The investor group was on the hunt for $150 million in equity and $275 million in debt financing, as Commercial Observer reported
The group, which includes the actor’s son Raphael De Niro (the Douglas Elliman super-broker) and business partner Jane Rosenthal, is picking up the site from the famed piano manufacturer Steinway & Sons. The area houses Steinway’s headquarters and also serves as a manufacturing hub where the pianos are built, and where the company conducts factory tours.
Wildflower’s site will be sized at five-and-a-quarter acres, with Steinway retaining about six acres, the source said. The studio is being built on a portion of the lot that Steinway used to store wood for the pianos. Those supplies will be relocated offsite and the piano maker is expected to continue its operations as normal.
The group has released renderings that detailed a “vertical village” with a variety of stages, production support spaces, offices, lounges and public water access, all designed by Bjarke Ingels Group. The project is anticipated to cost about $400 million.
“This studio is a testament to the strength and future of the New York film and television production industry,” the elder De Niro said in prepared remarks.
One industry insider was skeptical about the site, which sits on an outer parcel of Astoria, noting that it has scant transportation options, restaurants and other amenities, according to the exec.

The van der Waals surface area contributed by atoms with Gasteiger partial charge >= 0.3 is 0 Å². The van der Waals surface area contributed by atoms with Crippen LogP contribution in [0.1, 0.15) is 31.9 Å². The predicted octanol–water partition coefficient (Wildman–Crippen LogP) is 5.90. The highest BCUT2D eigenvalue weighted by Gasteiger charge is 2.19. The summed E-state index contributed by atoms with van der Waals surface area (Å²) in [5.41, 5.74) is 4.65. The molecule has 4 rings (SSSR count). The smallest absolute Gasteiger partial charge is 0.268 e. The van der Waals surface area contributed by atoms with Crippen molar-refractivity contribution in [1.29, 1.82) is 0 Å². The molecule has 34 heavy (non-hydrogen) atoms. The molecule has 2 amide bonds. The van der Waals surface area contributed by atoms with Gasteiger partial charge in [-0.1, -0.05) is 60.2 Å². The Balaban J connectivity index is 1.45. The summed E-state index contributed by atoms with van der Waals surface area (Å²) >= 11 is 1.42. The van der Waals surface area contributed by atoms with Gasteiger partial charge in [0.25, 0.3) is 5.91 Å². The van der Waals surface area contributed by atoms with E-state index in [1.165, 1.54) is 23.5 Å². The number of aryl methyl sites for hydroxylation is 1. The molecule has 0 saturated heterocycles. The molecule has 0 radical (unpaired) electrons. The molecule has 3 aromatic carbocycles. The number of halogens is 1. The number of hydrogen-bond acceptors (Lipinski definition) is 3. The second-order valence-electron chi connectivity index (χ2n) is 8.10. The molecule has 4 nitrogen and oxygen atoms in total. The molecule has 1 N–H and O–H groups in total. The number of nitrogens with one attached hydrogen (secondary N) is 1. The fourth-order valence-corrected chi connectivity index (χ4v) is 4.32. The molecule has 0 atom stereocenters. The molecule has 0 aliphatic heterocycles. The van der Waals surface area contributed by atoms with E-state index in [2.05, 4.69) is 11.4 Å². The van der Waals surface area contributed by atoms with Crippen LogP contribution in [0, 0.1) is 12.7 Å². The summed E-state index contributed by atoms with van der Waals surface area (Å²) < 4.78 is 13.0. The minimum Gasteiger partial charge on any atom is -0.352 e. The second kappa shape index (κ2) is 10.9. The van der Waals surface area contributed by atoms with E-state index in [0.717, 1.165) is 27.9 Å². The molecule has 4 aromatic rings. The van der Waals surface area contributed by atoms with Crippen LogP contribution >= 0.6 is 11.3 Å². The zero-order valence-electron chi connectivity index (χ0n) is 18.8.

But there is a supermarket and the SingleCut brewery across the street from the site, and Astoria is a restaurant- and amenity-rich area. The site will have the largest parking lot for a studio in the region and the property is expected to house a commissary as well as other options such as food trucks and food stands, the source familiar said. And the subway connectivity is similar to the connectivity to Steiner Studios, with a roughly one-mile stretch at the end.
All of the activity, and the investor attention, has raised concerns of a supply imbalance.
“I think stages have become the flavor of the month, and everyone wants to put one up,” Rosenbluth said. “You need that ratio of supply and demand to stay in the right balance, because when it shifts you have musical chairs.”